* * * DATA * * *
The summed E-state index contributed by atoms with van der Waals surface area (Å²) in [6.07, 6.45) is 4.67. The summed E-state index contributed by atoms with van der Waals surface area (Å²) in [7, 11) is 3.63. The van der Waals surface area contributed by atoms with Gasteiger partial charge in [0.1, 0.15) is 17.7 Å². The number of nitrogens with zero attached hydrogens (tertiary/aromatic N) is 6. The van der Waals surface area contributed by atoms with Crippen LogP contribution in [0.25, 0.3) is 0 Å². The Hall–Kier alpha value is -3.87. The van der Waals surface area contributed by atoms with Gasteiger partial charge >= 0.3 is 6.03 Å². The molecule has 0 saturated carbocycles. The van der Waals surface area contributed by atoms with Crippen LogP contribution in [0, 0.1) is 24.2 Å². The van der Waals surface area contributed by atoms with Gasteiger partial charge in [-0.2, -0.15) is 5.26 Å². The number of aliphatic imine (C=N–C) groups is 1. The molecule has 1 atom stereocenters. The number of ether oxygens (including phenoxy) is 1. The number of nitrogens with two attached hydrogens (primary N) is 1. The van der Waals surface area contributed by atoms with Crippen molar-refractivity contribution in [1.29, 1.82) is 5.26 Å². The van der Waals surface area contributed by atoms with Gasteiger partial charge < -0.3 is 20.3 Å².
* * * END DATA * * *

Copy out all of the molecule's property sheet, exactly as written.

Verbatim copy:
The summed E-state index contributed by atoms with van der Waals surface area (Å²) in [6.07, 6.45) is 4.67. The summed E-state index contributed by atoms with van der Waals surface area (Å²) in [7, 11) is 3.63. The van der Waals surface area contributed by atoms with Gasteiger partial charge in [0.1, 0.15) is 17.7 Å². The number of nitrogens with zero attached hydrogens (tertiary/aromatic N) is 6. The van der Waals surface area contributed by atoms with Crippen LogP contribution in [0.25, 0.3) is 0 Å². The Hall–Kier alpha value is -3.87. The van der Waals surface area contributed by atoms with Gasteiger partial charge >= 0.3 is 6.03 Å². The molecule has 0 saturated carbocycles. The van der Waals surface area contributed by atoms with Crippen LogP contribution in [0, 0.1) is 24.2 Å². The van der Waals surface area contributed by atoms with Gasteiger partial charge in [-0.2, -0.15) is 5.26 Å². The number of aliphatic imine (C=N–C) groups is 1. The molecule has 1 atom stereocenters. The number of ether oxygens (including phenoxy) is 1. The number of nitrogens with two attached hydrogens (primary N) is 1. The van der Waals surface area contributed by atoms with Crippen molar-refractivity contribution in [1.29, 1.82) is 5.26 Å². The van der Waals surface area contributed by atoms with Gasteiger partial charge < -0.3 is 20.3 Å².